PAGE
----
As more and more tech finds its way into schools teachers are being forced to adopt new technologies at a faster rate than ever before. The days of passing on the the tech to the computer teacher are almost gone as schools outsource IT and eliminate the computer teacher in efforts to squeeze budgets. There is a whole new crop of teachers taking on new gadgets and software without having much more than a couple of days of inservice. Even the new teachers that were born in the 90’s (ouch), into a world of computers are having to take on more duties than new teachers of the past. It is bad enough that we may lose most of them in the first few years but we are going burn them out quicker by adding tech-tutor to their job description as they help their less-savvy neighbor figure out how to check email during a faculty meeting…but i digress.
The Digital Natives Are Coming
We could argue whether or not it is a good thing but that doesn’t help the current teacher that has to make use of this tech today when they don’t feel confident enough to use the tech themselves much less teach it to a bunch of all-knowing children. The solution is not all that hard but requires one very difficult thing: change of attitude. Now I am not talking about how the world is perfect and you should take on 15 new projects with just a smile and the old college try. I am talking about an attitude change in the way we see ourselves in the classroom. We need to see ourselves as less the expert but much more the host/ess. We are going to invite technology into the classroom by way of the assignments we give and the way we expect students to show us they understand.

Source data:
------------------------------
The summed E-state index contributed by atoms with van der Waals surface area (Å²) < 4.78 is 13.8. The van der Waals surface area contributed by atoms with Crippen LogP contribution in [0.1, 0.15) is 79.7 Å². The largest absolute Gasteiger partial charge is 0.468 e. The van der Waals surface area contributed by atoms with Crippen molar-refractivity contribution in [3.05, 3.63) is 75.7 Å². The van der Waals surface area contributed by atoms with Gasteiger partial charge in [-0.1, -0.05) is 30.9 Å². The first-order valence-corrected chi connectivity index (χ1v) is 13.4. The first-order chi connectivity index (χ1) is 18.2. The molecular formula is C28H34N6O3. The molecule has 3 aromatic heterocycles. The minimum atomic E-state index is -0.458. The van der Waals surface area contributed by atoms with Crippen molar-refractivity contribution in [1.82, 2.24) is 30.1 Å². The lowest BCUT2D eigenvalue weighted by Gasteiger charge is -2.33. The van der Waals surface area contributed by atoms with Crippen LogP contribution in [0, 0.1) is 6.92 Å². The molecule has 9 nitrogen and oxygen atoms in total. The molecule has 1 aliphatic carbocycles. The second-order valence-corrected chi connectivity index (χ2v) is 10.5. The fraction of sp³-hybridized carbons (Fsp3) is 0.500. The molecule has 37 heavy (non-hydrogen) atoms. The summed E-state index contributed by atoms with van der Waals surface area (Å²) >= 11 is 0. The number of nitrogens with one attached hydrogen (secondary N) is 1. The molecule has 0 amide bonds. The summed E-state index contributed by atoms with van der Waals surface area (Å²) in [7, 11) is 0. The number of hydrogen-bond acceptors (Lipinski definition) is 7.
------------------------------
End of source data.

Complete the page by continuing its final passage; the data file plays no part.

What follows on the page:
What does that mean?
Let me give you an example: Let’s say my class is studying the parts of a cell. Of course I consider what it is that I want them to take away from the lesson and emphasize that in my instruction and my grading. So in one of my assignments I may ask them to draw and label a cell or define each part in their own words making a clever comparison to a factory or something original like that. Could I not invite technology into this assignment and say if the students can convey their understanding of this topic using presentation software, a video, their own webpage or a slideshow; it would be acceptable. You don’t have to be tech gurus to see that a student understands the topic regardless if they used pen, paper, camera or computer. I don’t have to know how they did it to see that they understand any better than the next kid, do I? You say, “What about if they had someone do that for them. Their parents hired a Hollywood director and it isn’t fair to the other kids that didn’t do a tech version. ” I say you give that kid a hi-five for a great effort and then you grade them on whether or not they displayed the objective you set out for them and you not grade on the fact they had shiny colors and moving parts. (Don’t get me started on grading…or if you want that, you should ask for it.) The other student that drew it out on paper could have just as easily copied it from a book, etc.
What About Me?
You say, “But that didn’t help the teacher that can’t use the tech themselves.” That is true but you can tackle that with a few options below:
1. Embrace your new attitude of inviting tech to the classroom and see where your imagination and curiosity leads you and your class.
2. Choose 1 piece of technology, start with the basics and use it regularly until you master it. Once mastered pick a new one.
3. Head over to the store and purchase some one-on-one tutoring from yours truly and let’s get to work! (Just kidding…sorta)
Pick one assignment where the end product could be delivered in more than one way. In your directions to the students be sure to tell them:
1. what it is that you want them to prove they understand
2. that they can prove that to you in any way possible or from the following list; presentation, animation, video, play, etc.
Hopefully you will be amazed at what your students can do. I’d bet on it.